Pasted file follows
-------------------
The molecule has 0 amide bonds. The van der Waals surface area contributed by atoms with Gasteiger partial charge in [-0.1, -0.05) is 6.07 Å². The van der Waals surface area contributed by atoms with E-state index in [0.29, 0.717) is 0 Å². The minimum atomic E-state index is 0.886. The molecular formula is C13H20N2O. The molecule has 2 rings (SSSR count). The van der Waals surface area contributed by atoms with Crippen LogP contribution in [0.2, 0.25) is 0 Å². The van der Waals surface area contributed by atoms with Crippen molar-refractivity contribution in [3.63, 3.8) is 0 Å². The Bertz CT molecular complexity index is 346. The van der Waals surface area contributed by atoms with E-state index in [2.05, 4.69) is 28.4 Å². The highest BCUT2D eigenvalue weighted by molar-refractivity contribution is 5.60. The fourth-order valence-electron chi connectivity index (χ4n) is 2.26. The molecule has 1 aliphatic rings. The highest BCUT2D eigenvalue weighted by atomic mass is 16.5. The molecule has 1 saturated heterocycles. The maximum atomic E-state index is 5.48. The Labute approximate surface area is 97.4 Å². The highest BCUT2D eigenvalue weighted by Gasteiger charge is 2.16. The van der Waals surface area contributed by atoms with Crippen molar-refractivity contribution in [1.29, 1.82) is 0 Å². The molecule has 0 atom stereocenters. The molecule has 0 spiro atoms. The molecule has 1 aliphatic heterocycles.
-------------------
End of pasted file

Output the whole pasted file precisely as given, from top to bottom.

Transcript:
The molecule has 0 amide bonds. The van der Waals surface area contributed by atoms with Gasteiger partial charge in [-0.1, -0.05) is 6.07 Å². The van der Waals surface area contributed by atoms with E-state index in [0.29, 0.717) is 0 Å². The minimum atomic E-state index is 0.886. The molecular formula is C13H20N2O. The molecule has 2 rings (SSSR count). The van der Waals surface area contributed by atoms with Crippen LogP contribution in [0.2, 0.25) is 0 Å². The van der Waals surface area contributed by atoms with Crippen molar-refractivity contribution in [3.63, 3.8) is 0 Å². The Bertz CT molecular complexity index is 346. The van der Waals surface area contributed by atoms with E-state index in [2.05, 4.69) is 28.4 Å². The highest BCUT2D eigenvalue weighted by molar-refractivity contribution is 5.60. The fourth-order valence-electron chi connectivity index (χ4n) is 2.26. The molecule has 1 aliphatic rings. The highest BCUT2D eigenvalue weighted by atomic mass is 16.5. The molecule has 1 saturated heterocycles. The maximum atomic E-state index is 5.48. The Labute approximate surface area is 97.4 Å². The highest BCUT2D eigenvalue weighted by Gasteiger charge is 2.16. The van der Waals surface area contributed by atoms with Crippen molar-refractivity contribution in [1.29, 1.82) is 0 Å². The molecule has 0 atom stereocenters. The molecule has 0 spiro atoms. The molecule has 1 aliphatic heterocycles.